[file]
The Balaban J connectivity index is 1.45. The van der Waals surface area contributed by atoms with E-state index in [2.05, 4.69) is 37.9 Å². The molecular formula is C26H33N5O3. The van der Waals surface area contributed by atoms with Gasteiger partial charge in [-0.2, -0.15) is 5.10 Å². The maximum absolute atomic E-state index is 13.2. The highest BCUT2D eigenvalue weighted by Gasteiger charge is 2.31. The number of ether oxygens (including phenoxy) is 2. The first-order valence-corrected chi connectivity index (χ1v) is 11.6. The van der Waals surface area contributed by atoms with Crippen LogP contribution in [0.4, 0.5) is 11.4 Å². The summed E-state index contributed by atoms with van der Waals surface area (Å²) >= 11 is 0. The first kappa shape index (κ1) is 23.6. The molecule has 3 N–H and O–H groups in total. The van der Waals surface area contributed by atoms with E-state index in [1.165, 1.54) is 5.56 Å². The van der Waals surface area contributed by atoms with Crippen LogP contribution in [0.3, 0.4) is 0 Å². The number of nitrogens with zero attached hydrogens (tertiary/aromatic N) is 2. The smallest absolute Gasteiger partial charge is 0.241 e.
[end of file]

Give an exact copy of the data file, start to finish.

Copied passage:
The Balaban J connectivity index is 1.45. The van der Waals surface area contributed by atoms with E-state index in [2.05, 4.69) is 37.9 Å². The molecular formula is C26H33N5O3. The van der Waals surface area contributed by atoms with Gasteiger partial charge in [-0.2, -0.15) is 5.10 Å². The maximum absolute atomic E-state index is 13.2. The highest BCUT2D eigenvalue weighted by Gasteiger charge is 2.31. The number of ether oxygens (including phenoxy) is 2. The first-order valence-corrected chi connectivity index (χ1v) is 11.6. The van der Waals surface area contributed by atoms with Crippen LogP contribution in [0.4, 0.5) is 11.4 Å². The summed E-state index contributed by atoms with van der Waals surface area (Å²) >= 11 is 0. The first kappa shape index (κ1) is 23.6. The molecule has 3 N–H and O–H groups in total. The van der Waals surface area contributed by atoms with E-state index in [1.165, 1.54) is 5.56 Å². The van der Waals surface area contributed by atoms with Crippen LogP contribution in [0.3, 0.4) is 0 Å². The number of nitrogens with zero attached hydrogens (tertiary/aromatic N) is 2. The smallest absolute Gasteiger partial charge is 0.241 e.